Considered the most beautiful car ever built, the Ferrari 250 Berlinetta “Passo Corto”, in English, Short Wheel Base or SWB, was built from 1959 to 1962 in 176 pieces.
The 250 SWB is the most perfect car ever designed, says Engineer Lorenzo Ramaciotti, from 1972 to 2005 in Pininfarina where from 1988 he was General Manager of Pininfarina Studi e Ricerche and since 2002 Managing Director and CEO of Pininfarina Ricerca and Sviluppo, because of the perfect balance of its volumes. During all my years in Pininfarina I did try to copy this amazing recipe but, with today rules and requirements it is impossible to achieve the same results.
250 SWB are equipped with the mythical V12 3.0 liters engine designed by Engineer Gioacchino Colombo, capable of about 240 to 280 HP depending on the specification and equipped with Weber carburetors. Road version were usually supplied with 3 Weber 36 DCZ carburetors, while for the racing versions there were several possible solutions, including three Weber 40 DCL/6 or 6 Weber 38 DCN.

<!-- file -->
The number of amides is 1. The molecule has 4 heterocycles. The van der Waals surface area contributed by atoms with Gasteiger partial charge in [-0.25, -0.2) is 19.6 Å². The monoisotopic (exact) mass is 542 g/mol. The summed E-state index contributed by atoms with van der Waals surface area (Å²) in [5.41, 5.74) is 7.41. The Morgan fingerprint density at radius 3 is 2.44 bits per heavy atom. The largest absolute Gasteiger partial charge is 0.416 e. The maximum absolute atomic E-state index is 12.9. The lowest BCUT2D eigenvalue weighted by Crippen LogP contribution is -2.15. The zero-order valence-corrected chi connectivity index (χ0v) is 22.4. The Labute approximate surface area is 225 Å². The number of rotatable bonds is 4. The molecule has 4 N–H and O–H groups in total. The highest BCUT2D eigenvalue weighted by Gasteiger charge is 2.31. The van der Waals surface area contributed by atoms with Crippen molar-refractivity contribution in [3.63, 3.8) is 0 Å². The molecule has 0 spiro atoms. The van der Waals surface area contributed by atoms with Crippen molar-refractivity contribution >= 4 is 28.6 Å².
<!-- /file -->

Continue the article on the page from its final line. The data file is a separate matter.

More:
The nickname SWB, officially never used by Ferrari, is linked with the chassis, now type 539, shortened to 2400 millimeters from the original 2600 millimeters equipping the 250.
The 250 SWB is officially launched at the 1959 Paris Motor Show. In May 1960, the second series is presented, with minimal modification to some details of the body. At the beginning of the production, all the cars are of the “Competizione” (racing) version, with aluminum alloy body. In July 1960, in England, is delivered the first “Lusso” specification SWB, with steel body, a slightly less powerful engine, descending side windows and bumpers.
The Ferrari Berlinetta SWB won the GT class of the 1961 Constructor's Championship and the 1960, 1961 and 1962 editions of the grueling Tour de France Automobile race, the 1960 and 1961 edition of the Goodwood Tourist Trophy and the GT Class in the 24 Hours of Le Mans and, the 1961 and 1962 Nürburgring 1000 Kilometers.
After the 250 GTO is today considered the most collectable Berlinetta Ferrari.